2015 Anzac Troop Train Re-Enactment - Rockhampton to Maryborough. Lance Corporal Ben McDonald - born in Maryborough. Photo: Alistair Brightman / Fraser Coast Chronicle
2015 Anzac Troop Train Re-Enactment - Rockhampton to Maryborough. Lance Corporal Ben McDonald - born in Maryborough. Photo: Alistair Brightman / Fraser Coast Chronicle Alistair Brightman

The day I lost my mate in Afghanistan

AS THE sun rises across Queensland this morning, Lance Corporal Ben McDonald will be honouring the memory of two heroes - one a stranger and one a mate.

Returning to the place of his birth, the young soldier will join a dawn memorial service in Maryborough to unveil a bronze statue of Major Duncan Chapman - the first Anzac ashore at Gallipoli.

As he salutes the city's long-dead hero, Lce Cpl McDonald will be thinking about a "lovely guy" murdered by a rogue soldier in Afghanistan.

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Sapper James Martin and Le Cpl McDonald were best mates bound together by their desire to serve their country.

The 2nd Combat Engineers Regiment recruits met at the Enoggera Army Base, in Brisbane, in their late teens and quickly formed a firm friendship.

"We just became really good friends," the 23-year-old from Nambour said.

"He was just a lovely guy - really easy to talk to.

"He was pretty much unconditionally nice to everyone he met."

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On August 30, 2012, Sapper Martin, Stjepan Milosevic, 40, and Robert Poate, 23, were playing cards at a patrol base in Afghanistan when a soldier from that country's army opened fire, killing them all.

Lce Cpl Milosevic, 40, served in the 2nd/14th Light Horse Regiment and Private Poate, 23, was with the 3 RAR Task Group.

"We were the first response," Lce Cpl McDonald said. "We had lined up with all of our kit, ready to get on the helicopters when we were told."

The 10 minutes it took to reach the scene of the unprovoked attack were the longest of the lance corporal's life.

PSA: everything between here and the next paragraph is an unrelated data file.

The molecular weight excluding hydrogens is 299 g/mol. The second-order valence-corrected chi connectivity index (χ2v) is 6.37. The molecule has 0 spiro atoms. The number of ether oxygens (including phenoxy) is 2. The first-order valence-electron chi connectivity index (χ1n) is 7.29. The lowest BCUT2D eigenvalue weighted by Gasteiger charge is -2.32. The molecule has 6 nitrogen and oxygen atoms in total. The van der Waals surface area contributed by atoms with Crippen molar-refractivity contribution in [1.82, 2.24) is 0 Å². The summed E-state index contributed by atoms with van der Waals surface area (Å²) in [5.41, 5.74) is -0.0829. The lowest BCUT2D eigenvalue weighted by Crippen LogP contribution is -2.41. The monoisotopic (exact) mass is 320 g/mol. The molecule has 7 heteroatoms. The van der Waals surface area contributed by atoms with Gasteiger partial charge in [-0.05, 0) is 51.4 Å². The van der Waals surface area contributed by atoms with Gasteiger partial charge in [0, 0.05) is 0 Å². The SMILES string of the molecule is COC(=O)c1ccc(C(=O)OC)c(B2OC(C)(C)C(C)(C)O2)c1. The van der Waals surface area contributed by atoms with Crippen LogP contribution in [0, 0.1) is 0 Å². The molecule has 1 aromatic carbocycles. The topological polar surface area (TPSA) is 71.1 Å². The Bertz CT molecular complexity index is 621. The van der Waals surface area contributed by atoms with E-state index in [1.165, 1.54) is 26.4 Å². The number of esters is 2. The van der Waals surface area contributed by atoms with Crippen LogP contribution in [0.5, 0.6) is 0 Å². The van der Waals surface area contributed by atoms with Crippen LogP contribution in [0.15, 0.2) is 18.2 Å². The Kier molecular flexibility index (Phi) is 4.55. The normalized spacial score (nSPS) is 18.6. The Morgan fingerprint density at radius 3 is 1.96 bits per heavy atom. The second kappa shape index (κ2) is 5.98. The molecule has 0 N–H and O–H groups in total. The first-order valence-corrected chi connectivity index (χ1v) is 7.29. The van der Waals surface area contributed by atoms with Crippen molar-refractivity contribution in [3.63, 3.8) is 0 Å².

"I was just numb, completely numb, it felt very surreal," he said. "I didn't know what to think. We were in complete and utter shock."

Despite the grim news, Lce Cpl McDonald and his colleagues had a job to do.

"When we got there we were put on to security," he said.

"We sat in the tower all night, just looking at where it had happened.

"We just could not believe it - we could not believe it had happened."

As he travels across Queensland on the Anzac troop train re-enactment, the quietly spoken soldier reveals he is coming to terms with the tragedy.

"It still doesn't feel real, to be honest, but I've accepted it," he said.

Lce Cpl McDonald is taking the five-day train trip with his mother, Sandy, a 53-year-old executive support officer from Nambour, and his grandmother, Marjorie Black, from Yeppoon.

Mrs McDonald always knew her eldest son would follow in the footsteps of his three great-grandfathers and his grandfather, who served in the Army during the two World Wars.

She said her heart froze when she heard a young lad from her son's unit had been murdered.

"The news had leaked out that a 21-year-old sapper had been killed - we were just beside ourselves," she said of her and husband Paul's reaction.

"We were terrified."

Tears flowing down her face, Mrs McDonald revealed the struggle inside.

"You just feel so guilty that your son has come home," she said.

"We met James one Anzac Day - he was a lovely boy."

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